By Carmen Rath-Wald
Young Logan County area farmers sat together on a recent Monday night, and talked about Tyson’s closure of its Holcomb, Kansas beef processing facility due to a fire. According to USDA, North Dakota ranks 9th in the top 10 states in the nation with the most beef cows, measuring 985,000 head on January 1. Those at the table background cattle and sell to the finishers.
Beef processing facilities are located in Kansas, Nebraska and Texas and cost to transport cattle south runs $60 a head to transport to Dakota City. Dakota City is located in northeast Nebraska right outside of Sioux City, Iowa. Tyson Foods’ largest beef production plant is located in Dakota City. The packing plant in Dakota City, like the rest of the industry, struggles with labor shortages just as the farmer/ranchers do.
What it means to these North Dakota farmers is that cattle ready to be moved from pastures to market will face lower market prices and yet analysts believe the boxed beef values will increase going forward. Consumers will pay more for beef. Profit margins will look good for the already exceptional packer market. Farmers, not so much.
“In general, with prices we have now, cattle operations under 500 head are fighting to stay alive,” Thomas Wilen. “The smaller we are the less likely we are to be profitable.” Kyle Graber adds, “If we’re not close to 1000 head, the small guys are gonna be gone.” The margins are not there. Both Wilen and Graber farm in the Gackle/Fredonia area. Ben Bowman, another young farmer from that area, added that when he was in high school he was told that 84% of the ranchers in North Dakota raise less than 100 head of cattle. Everyone at the table agreed that those ranchers all have off the farm jobs because they couldn’t make it on cattle alone. “Those are hobby farms,” said Graber.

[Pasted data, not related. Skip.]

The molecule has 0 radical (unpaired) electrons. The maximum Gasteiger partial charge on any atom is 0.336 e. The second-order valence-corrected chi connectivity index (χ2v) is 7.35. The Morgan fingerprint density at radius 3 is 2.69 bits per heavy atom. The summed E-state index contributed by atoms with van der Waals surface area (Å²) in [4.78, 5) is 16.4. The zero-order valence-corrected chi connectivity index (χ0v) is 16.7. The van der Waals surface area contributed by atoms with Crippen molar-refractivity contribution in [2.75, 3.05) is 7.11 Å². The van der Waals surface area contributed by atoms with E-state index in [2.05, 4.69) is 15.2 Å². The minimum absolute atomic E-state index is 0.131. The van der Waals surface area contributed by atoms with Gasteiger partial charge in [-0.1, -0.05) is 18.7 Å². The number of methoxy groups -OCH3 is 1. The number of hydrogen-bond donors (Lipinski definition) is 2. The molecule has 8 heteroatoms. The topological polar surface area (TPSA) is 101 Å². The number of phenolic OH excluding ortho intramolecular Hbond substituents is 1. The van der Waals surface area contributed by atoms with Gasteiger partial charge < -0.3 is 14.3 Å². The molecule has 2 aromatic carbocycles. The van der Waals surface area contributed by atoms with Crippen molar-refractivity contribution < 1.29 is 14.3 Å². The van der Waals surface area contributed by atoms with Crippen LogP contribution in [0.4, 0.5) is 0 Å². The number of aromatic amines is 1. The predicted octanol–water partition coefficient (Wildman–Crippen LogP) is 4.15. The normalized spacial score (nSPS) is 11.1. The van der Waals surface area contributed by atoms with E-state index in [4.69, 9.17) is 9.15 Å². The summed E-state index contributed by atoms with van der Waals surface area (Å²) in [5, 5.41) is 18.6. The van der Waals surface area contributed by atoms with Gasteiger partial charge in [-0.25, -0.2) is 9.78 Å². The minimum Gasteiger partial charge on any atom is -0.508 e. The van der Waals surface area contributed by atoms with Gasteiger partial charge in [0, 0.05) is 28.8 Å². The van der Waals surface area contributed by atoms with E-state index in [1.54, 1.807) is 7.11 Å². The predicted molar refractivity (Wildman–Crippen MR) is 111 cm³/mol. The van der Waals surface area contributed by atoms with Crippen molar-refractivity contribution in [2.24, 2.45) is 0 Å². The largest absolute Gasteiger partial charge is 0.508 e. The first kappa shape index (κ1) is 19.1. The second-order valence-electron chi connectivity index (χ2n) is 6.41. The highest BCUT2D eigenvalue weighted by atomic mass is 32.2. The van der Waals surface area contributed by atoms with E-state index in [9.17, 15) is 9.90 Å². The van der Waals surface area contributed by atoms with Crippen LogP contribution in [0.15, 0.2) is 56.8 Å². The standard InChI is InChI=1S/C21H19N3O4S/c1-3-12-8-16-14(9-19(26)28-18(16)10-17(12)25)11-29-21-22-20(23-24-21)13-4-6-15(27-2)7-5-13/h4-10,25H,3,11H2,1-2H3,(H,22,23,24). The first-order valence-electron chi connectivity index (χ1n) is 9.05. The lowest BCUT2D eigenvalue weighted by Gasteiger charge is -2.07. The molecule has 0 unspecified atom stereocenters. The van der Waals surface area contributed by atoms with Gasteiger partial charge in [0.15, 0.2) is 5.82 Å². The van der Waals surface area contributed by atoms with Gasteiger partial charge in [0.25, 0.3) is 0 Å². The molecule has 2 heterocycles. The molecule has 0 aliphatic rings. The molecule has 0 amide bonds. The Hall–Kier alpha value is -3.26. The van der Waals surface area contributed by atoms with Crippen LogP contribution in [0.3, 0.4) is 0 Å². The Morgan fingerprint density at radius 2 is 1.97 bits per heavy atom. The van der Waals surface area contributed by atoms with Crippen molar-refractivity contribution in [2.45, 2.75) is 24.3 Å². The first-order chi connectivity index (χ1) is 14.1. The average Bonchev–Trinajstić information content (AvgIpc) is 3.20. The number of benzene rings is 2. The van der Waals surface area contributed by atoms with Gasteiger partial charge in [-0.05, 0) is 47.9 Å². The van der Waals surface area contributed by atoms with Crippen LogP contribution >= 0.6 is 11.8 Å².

Concerning cattle prices, land rent rates, banking laws, labor shortages, repairs, inadequate Market Facility Payments (MFP2.0) marketing, healthcare… “How much time do you have?” Graber jokes. The challenges are so many.
Remarking on the labor shortages, Graber said, “You can’t get kids to work even for a day or two to help out, they’re too busy with sports and whatnot.” Wyatt Rath-Wald, a grain and beef cattle operator, said he advertised for help on social media without success. “If you do get somebody for a day to help with working cattle or whatever, they don’t have experience with farming and aren’t able to be much help.”
Justin Gross does custom corn planting and said, “We all do custom work of some sort just to make some cash to survive.” Hauling cattle, planting corn, chopping hay or custom combining, whatever can supplement the farming operation are necessary to sustain the operation. They help each other back and forth. One may do chopping for his neighbor and in return the neighbor does combining for him.
Several of the wives are nurses and another is a teacher. Their jobs provide healthcare and a crucial second income. Logan County commissioner, John Wald, said “House and spouse are necessary for profitability for farming operations.” Spouses who work off the farm provide insurance often in addition to doing bookwork and record keeping, making parts runs, keeping the crew fed and assisting with moving equipment from field to field. Commissioner Wald added, “In our family we ask grandpa to ride along to make a parts run, or to move from field to field. Even grandma does what she can to help along.”